Dollars and Sense by David Deacon
Investors hungry for income need to consider dividend income from high quality Canadian corporations. They offer high yields, potential for annual increases and significant tax benefits.
A dividend is a share of a company’s profits, which are passed on to shareholders, usually quarterly. For common shares, the amount of the dividend is determined by the board of directors. As a rule of thumb, companies in reliable but slow-growing industries typically pay higher dividends than companies in competitive, capital-intensive industries, where profits are retained for expansion or research and development. Examples of Canadian companies with attractive and reliable dividends include the banks, utilities and phone companies. As I write this article on Sept. 11, the dividend yield on the shares of Bank of Nova Scotia is 4.1 per cent. Emera, which is the parent of Nova Scotia Power, offers a 4.8 per cent dividend. Bell Aliant’s common shares currently yield 7.3 per cent. I often joke with clients that the dividends from these companies pay for their bank fees, phone bill and electricity bill. That’s not far from the truth.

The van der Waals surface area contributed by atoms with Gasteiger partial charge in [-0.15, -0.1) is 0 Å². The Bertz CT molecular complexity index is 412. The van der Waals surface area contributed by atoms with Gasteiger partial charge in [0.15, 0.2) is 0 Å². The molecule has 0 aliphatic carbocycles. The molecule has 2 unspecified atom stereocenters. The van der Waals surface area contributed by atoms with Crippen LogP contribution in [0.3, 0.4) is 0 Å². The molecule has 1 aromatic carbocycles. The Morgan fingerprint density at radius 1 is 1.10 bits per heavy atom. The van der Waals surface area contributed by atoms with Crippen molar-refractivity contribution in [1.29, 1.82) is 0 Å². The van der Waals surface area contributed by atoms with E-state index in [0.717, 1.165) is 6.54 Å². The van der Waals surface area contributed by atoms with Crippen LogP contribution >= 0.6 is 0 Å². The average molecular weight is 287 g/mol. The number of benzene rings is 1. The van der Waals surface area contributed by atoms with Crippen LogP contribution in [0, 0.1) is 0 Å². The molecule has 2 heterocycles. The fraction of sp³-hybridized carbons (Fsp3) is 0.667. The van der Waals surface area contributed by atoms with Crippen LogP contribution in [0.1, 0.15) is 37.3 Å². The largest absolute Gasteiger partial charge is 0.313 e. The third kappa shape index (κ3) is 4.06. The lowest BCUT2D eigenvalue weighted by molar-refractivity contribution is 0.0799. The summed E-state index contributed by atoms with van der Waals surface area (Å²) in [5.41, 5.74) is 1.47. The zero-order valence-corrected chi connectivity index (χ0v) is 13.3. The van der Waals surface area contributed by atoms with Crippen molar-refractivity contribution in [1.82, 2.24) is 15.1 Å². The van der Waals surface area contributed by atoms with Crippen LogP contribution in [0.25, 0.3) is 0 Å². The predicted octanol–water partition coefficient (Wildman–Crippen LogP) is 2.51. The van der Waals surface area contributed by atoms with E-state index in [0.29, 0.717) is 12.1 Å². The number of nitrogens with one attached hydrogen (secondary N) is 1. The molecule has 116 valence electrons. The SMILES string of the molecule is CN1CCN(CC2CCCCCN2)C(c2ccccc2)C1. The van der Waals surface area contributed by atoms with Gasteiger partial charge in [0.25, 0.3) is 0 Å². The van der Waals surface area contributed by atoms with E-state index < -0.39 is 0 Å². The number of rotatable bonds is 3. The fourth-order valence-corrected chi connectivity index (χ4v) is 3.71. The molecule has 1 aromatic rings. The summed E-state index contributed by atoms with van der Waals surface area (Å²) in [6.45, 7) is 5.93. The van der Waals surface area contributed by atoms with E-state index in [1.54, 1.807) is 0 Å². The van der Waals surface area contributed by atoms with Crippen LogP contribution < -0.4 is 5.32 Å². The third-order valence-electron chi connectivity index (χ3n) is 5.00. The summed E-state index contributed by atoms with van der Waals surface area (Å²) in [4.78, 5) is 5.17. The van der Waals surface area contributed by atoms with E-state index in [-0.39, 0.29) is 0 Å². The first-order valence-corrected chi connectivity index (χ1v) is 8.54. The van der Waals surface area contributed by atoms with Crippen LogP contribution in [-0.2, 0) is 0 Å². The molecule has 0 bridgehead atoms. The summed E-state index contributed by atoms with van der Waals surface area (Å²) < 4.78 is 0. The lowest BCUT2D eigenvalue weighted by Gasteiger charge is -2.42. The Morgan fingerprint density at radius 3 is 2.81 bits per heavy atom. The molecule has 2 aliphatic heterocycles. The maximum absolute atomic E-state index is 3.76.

Many of the most established Canadian companies raise their dividends annually. I was reviewing a portfolio with a client today who purchased Bank of Nova Scotia shares quite a few years ago. The dividend yield at the time of purchase was 4.2 per cent. After many dividend increases, his current yield is 15.6 per cent. Annual dividend increases help to offset the effects of inflation on one’s buying power and tends to dramatically reduce the volatility of the stock. In the case of Bank of Nova Scotia, their share price has almost tripled in the past 10 years. Much of this superior performance can be attributed to the high, and rising, dividend pay out.
The Canadian Dividend Tax Credit is a tax benefit offered by the Canada Revenue Agency (Revenue Canada), which was established as a way to encourage investors to invest in Canadian corporations. As a guideline, investors in the top tax bracket in Nova Scotia will pay 33 cents of tax on $1 of dividend income, compared to paying 50 cents of tax on $1 of interest income from a bond or GIC. (This is a guideline only. Many variables impact the final tax payment for each individual investor).
Of course, buying shares of Canadian corporations needs to be carefully researched, as to which companies to buy and when. Investors should consult with their financial advisors before proceeding. From my experience it is well worth the time.
David Deacon is a portfolio manager with Raymond James Ltd., The views of the author do not necessarily reflect those of Raymond James. This article is for information only.